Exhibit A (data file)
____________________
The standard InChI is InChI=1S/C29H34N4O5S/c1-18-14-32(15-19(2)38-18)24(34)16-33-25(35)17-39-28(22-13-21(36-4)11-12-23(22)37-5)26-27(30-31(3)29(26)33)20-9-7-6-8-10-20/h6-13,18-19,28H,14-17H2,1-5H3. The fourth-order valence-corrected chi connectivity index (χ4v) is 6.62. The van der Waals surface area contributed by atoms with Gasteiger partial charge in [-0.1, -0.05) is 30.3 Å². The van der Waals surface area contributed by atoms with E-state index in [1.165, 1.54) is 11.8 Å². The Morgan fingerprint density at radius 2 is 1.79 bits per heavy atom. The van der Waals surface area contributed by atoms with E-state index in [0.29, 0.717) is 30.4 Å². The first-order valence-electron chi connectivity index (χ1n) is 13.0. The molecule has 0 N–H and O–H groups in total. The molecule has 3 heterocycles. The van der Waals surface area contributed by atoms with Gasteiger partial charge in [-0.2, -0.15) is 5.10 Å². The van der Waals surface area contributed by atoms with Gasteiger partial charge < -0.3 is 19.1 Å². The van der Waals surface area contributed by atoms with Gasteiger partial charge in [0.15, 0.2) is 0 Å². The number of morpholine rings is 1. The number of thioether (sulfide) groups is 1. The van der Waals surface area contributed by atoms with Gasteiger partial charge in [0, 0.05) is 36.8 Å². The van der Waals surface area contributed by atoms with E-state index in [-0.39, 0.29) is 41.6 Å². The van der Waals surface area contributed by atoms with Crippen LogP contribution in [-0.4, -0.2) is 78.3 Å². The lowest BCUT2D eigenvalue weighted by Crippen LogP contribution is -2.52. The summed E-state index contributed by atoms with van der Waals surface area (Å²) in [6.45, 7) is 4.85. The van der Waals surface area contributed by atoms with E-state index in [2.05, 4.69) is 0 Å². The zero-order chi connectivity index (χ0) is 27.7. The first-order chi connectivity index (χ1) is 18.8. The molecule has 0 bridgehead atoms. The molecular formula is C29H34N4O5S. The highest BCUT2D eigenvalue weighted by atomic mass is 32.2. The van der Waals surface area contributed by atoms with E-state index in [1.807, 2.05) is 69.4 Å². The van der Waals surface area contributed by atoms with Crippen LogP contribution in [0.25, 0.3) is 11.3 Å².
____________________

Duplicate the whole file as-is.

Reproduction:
The standard InChI is InChI=1S/C29H34N4O5S/c1-18-14-32(15-19(2)38-18)24(34)16-33-25(35)17-39-28(22-13-21(36-4)11-12-23(22)37-5)26-27(30-31(3)29(26)33)20-9-7-6-8-10-20/h6-13,18-19,28H,14-17H2,1-5H3. The fourth-order valence-corrected chi connectivity index (χ4v) is 6.62. The van der Waals surface area contributed by atoms with Gasteiger partial charge in [-0.1, -0.05) is 30.3 Å². The van der Waals surface area contributed by atoms with E-state index in [1.165, 1.54) is 11.8 Å². The Morgan fingerprint density at radius 2 is 1.79 bits per heavy atom. The van der Waals surface area contributed by atoms with E-state index in [0.29, 0.717) is 30.4 Å². The first-order valence-electron chi connectivity index (χ1n) is 13.0. The molecule has 0 N–H and O–H groups in total. The molecule has 3 heterocycles. The van der Waals surface area contributed by atoms with Gasteiger partial charge in [-0.2, -0.15) is 5.10 Å². The van der Waals surface area contributed by atoms with Gasteiger partial charge < -0.3 is 19.1 Å². The van der Waals surface area contributed by atoms with Gasteiger partial charge in [0.15, 0.2) is 0 Å². The number of morpholine rings is 1. The number of thioether (sulfide) groups is 1. The van der Waals surface area contributed by atoms with Gasteiger partial charge in [0, 0.05) is 36.8 Å². The van der Waals surface area contributed by atoms with E-state index in [-0.39, 0.29) is 41.6 Å². The van der Waals surface area contributed by atoms with Crippen LogP contribution in [-0.4, -0.2) is 78.3 Å². The lowest BCUT2D eigenvalue weighted by Crippen LogP contribution is -2.52. The summed E-state index contributed by atoms with van der Waals surface area (Å²) in [6.45, 7) is 4.85. The van der Waals surface area contributed by atoms with E-state index in [2.05, 4.69) is 0 Å². The zero-order chi connectivity index (χ0) is 27.7. The first-order chi connectivity index (χ1) is 18.8. The molecule has 0 bridgehead atoms. The molecular formula is C29H34N4O5S. The highest BCUT2D eigenvalue weighted by atomic mass is 32.2. The van der Waals surface area contributed by atoms with E-state index in [1.807, 2.05) is 69.4 Å². The van der Waals surface area contributed by atoms with Crippen LogP contribution in [0.25, 0.3) is 11.3 Å².